New electric battery train makes first journey during Glasgow COP26

While world leaders meet at the UN climate conference in Glasgow, an emission-free battery train crossed the iconic Forth Bridge in the UK for the first time. Developed by Vivarail, two existing diesel trains were converted to reduce emissions.

The eyes of the world are on Scotland, as world leaders gather to accelerate action to reach the goals of the Paris Agreement at the COP26, which takes place from 1 to 13 November. A good time to showcase a new battery-powered train, which can reduce emissions on non-electrified parts of the railway network.

The Forth Bridge, as seen in the cover image, can’t get overhead electric lines because of the height restrictions. This means trains need to have an independent source of power to travel across, for which conventionally diesel was used. It is a good example of a situation where a battery train is a greener alternative.

10 minute recharge

British company Vivarail has designed and manufactured pure battery and battery hybrid trains, as well as charging technology. Their next generation battery train is capable of achieving a range of up to 100 kilometres and recharges in only 10 minutes.

The flexibility of batteries mean this package can be used to repurpose good quality diesel trains. It can also be added to other types of electric train so that they’re capable of travelling on parts of the network that do not have catenary.

At the COP26 climate conference in Glasgow, leaders from all over the world gather to (hopefully) take action to tackle climate change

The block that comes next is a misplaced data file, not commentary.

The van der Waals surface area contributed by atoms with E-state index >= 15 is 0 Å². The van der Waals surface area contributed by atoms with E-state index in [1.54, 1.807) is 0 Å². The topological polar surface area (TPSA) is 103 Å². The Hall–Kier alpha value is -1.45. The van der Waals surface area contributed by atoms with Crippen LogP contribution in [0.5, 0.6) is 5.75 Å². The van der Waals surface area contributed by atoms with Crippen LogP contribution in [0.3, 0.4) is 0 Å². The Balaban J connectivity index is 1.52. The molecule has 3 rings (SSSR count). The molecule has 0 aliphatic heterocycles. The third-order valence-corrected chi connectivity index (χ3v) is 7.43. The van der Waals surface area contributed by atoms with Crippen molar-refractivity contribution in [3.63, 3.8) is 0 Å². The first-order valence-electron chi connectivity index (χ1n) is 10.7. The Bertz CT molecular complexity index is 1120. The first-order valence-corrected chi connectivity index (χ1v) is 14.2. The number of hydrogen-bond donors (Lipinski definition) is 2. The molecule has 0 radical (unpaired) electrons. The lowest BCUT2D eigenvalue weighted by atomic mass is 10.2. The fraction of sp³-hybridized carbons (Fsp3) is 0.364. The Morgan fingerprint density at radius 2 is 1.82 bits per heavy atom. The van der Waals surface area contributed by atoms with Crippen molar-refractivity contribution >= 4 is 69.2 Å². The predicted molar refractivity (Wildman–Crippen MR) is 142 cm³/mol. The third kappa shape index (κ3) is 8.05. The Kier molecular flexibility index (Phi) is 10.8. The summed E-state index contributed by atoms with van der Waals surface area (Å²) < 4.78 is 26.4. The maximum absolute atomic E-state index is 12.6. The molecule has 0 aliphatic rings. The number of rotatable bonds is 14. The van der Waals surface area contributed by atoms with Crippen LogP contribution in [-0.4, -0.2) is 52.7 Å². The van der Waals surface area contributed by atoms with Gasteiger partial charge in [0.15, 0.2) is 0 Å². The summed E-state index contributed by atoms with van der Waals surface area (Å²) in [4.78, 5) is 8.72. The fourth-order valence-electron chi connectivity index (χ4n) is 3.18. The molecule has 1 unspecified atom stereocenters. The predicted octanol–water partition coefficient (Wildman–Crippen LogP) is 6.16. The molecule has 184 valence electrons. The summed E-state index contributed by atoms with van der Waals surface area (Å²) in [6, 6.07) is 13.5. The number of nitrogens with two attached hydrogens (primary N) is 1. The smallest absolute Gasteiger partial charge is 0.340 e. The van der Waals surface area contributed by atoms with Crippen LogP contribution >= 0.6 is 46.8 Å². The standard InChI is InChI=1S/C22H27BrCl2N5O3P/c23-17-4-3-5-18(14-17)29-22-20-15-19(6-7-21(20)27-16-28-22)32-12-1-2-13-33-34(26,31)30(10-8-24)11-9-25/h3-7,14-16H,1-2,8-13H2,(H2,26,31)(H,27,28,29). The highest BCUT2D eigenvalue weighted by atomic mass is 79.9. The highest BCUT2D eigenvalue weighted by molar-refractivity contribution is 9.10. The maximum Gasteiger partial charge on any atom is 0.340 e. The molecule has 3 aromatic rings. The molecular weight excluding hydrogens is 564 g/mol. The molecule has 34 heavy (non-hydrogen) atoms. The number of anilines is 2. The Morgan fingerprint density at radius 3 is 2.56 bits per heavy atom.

Using existing diesel trains

Vivarail has converted Class 230 trains to become fully battery-powered to prove the concepts. These trains previously ran London’s District Line as the D78 stock. The battery traction and charging package can be used on other trains with a higher speed. The method of using modular systems means it can easily convert existing mid-life diesel trains to battery operation. This approach ensures that good quality rolling stock does not get scrapped early. The Class 230 trains are ideal for branch lines and shuttle services, says Vivarail.

Another train, the hydrogen hybrid train HydroFLEX, developed by Porterbrook, will be showcased on COP26 Transport Day on Wednesday November 10th. Network Rail teams up with best-selling children’s book authors M.G. Leonard and Sam Sedgman, who feature trains in their books, aboard the HydroFLEX.

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Author: Esther Geerts


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